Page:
On the first day, a guest tells of how her heart overflowed on her way to the Lane. She recalls how, in years past, she might walk here at night and see lights burning only at these windows. And from the windows, the beat of a Chinese drum might also carry. “For me, this place is sacred!” she exclaims. This guest brings a yellow rose.

The rose stands for a day in a vase on a table in the editorial office. Then it’s hung upside down to dry on the studio’s wall. Finally, it’s set in a vase again, in a new steady state. This is the first flower offering of AB’s new time.

From France, an author, long familiar with the well-known spot on the Lane, writes that on the night of AB’s arrival she had a dream of painting the walls in the editorial apartment. Everyone feels something is happening. Everyone is taking part directly, at whatever distance, by whatever means.

Everything changes amazingly quickly. And so recently this was more or less completely unimaginable! As Apraksina says, “I have a good working belief in the invisible.”

As order is restored, ever fewer reminders of the era of disorder remain. The way is shut for any return to such an era. It is shut by the expanded ranks of paintings standing guard. It is shut, too, by people’s visits, with their human warmth and notions.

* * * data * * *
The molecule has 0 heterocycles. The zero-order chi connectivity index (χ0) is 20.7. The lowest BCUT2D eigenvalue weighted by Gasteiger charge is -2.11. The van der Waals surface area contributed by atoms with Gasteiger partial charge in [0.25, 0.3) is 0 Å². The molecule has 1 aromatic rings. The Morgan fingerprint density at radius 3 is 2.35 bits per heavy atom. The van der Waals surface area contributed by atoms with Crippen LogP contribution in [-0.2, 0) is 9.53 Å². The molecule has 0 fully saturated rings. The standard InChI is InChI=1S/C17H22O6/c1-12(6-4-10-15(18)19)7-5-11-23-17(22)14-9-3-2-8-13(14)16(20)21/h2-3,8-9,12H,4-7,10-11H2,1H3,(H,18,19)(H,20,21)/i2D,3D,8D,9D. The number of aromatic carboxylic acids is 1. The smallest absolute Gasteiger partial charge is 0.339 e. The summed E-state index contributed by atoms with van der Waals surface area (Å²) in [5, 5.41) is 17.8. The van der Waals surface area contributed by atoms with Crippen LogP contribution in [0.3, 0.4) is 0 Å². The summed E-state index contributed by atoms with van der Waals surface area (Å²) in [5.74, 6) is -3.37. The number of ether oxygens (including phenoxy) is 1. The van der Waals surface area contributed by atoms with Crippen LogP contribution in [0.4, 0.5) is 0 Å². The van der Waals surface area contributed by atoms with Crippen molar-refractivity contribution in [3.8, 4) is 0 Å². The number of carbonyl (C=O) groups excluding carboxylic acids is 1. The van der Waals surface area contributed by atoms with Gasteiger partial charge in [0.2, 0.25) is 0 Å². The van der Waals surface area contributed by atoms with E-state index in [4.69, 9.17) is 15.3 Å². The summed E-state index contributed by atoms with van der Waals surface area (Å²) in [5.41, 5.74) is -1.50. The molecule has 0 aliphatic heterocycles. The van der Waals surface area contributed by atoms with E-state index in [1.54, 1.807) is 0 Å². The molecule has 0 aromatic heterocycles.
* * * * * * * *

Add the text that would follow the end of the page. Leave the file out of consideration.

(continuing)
For the days of presentations and meetings with the magazine’s leadership, people are traveling from Moscow and as far away as Volgograd. Greetings arrive from Germany, France, Israel, Taiwan, and various states in America.

More and more people make contact with AB. Many first learned the editorial telephone number decades ago; using it again, they realize they recall it readily now.

Right from the first presentation, it becomes clear that a need for AB is felt like never before. Some attend all three days in a row. Someone speaks of the long-overdue prestige of phenomena without obvious pragmatic aims. Someone speaks of the breath of fresh air that AB gives in the stuffy contemporary context. It’s important, some say, that AB exists completely free of any administrative burden. That at AB’s gatherings, people can say what they think, without even introducing themselves to each other, and just remaining thinking people, as equals.